Local school programs look to combat bullying
Alex Ortiz | 10/27/2016, midnight
In a 2014 government study, it was found that between one quarter and one third of U.S. students, mostly in middle school, have experienced bullying. The study also found that bullying results in negative effects like depression, anxiety, changes in sleeping and eating patterns, decreased academic success and school participation. Bullying is defined as “when someone repeatedly threatens, harasses, mistreats, or makes fun of another person (on purpose).”
That is why local school districts have been making more of an effort in recent years to try to combat bullying and teach students and parents more about the issue. Recently, the Joliet School District held an event at Taft Elementary with Illinois Secretary of State Jesse White and local author and Joliet native Brandye Phillips to kickoff an anti-bullying campaign.
Phillips wrote and published a book entitled “Don’t Be a Bully” to help teach kids about the adverse effects of bullying and the importance of reporting incidents of it.
“I want to try to help empower kids from the time that they’re small,” said Phillips, who was named a spokesperson for the campaign.
“This book is a coping strategy to help people deal with real life and help people deal with aggressive behavior.”
Phillips will be speaking to kids around the Joliet School District about bullying using her children’s book about Charlie, who is bullied for winning a science fair award.
In the age of social media, cyberbullying is a target of these anti-bullying programs. The Cyberbullying Research Center released a study that found that about 34 percent of the over 15,000 respondents said they have been cyberbullied. Almost two-thirds of those students (64 percent) said that it affected their ability to learn and feel safe in school.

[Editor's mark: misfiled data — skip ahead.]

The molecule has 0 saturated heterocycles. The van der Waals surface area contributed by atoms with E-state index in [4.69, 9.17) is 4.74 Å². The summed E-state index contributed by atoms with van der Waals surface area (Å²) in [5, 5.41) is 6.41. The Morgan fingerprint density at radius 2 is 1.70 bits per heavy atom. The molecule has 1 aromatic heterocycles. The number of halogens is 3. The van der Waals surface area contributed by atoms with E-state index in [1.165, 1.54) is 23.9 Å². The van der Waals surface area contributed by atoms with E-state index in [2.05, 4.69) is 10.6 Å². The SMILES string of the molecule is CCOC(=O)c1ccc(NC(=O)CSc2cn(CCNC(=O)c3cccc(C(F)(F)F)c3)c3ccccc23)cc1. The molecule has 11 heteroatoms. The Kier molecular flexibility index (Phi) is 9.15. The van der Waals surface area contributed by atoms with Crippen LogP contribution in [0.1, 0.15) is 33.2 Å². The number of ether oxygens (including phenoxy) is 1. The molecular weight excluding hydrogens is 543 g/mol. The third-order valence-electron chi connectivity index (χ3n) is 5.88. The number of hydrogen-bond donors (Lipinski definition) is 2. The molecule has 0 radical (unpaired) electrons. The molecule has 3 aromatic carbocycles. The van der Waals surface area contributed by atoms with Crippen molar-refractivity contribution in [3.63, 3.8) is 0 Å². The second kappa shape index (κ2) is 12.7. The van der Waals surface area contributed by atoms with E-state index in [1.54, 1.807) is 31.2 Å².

Valley View School District has partnered with a bullying reporting system called Sprigeo in which incidents can be privately reported. The district also has licensed clinical social workers like Kathy Batistich to help students who are dealing with bullies working in the schools.
“It is very serious,” Batistich said. “It can have lasting effects into adulthood if it is not addressed or when you’re basically being victimized. You feel powerless because you feel that there is nobody there to help you and we really want to turn that around.”
Batistich also thinks that while programs like those in Valley View are good to have, the conversation needs to take place at home as well. Experts say that parents should guide their kids through appropriate uses of the internet and their online behavior. Parent should also be able to monitor their child’s online activity.
“Really at the end of the day, the best thing you can do is have a good talk to your kids,” she said. “Have a good relationship where you’re able to be open and mindful, watchful of what they’re doing. So really that communication piece between parents and their children is key.”
For more information about bullying and how to help, here are some helpful websites.
Basic facts about bullying:
Resources for Valley View School District parents:
Resources for Joliet School District parents
Facts about cyberbulling:
Long-term effects of bullying: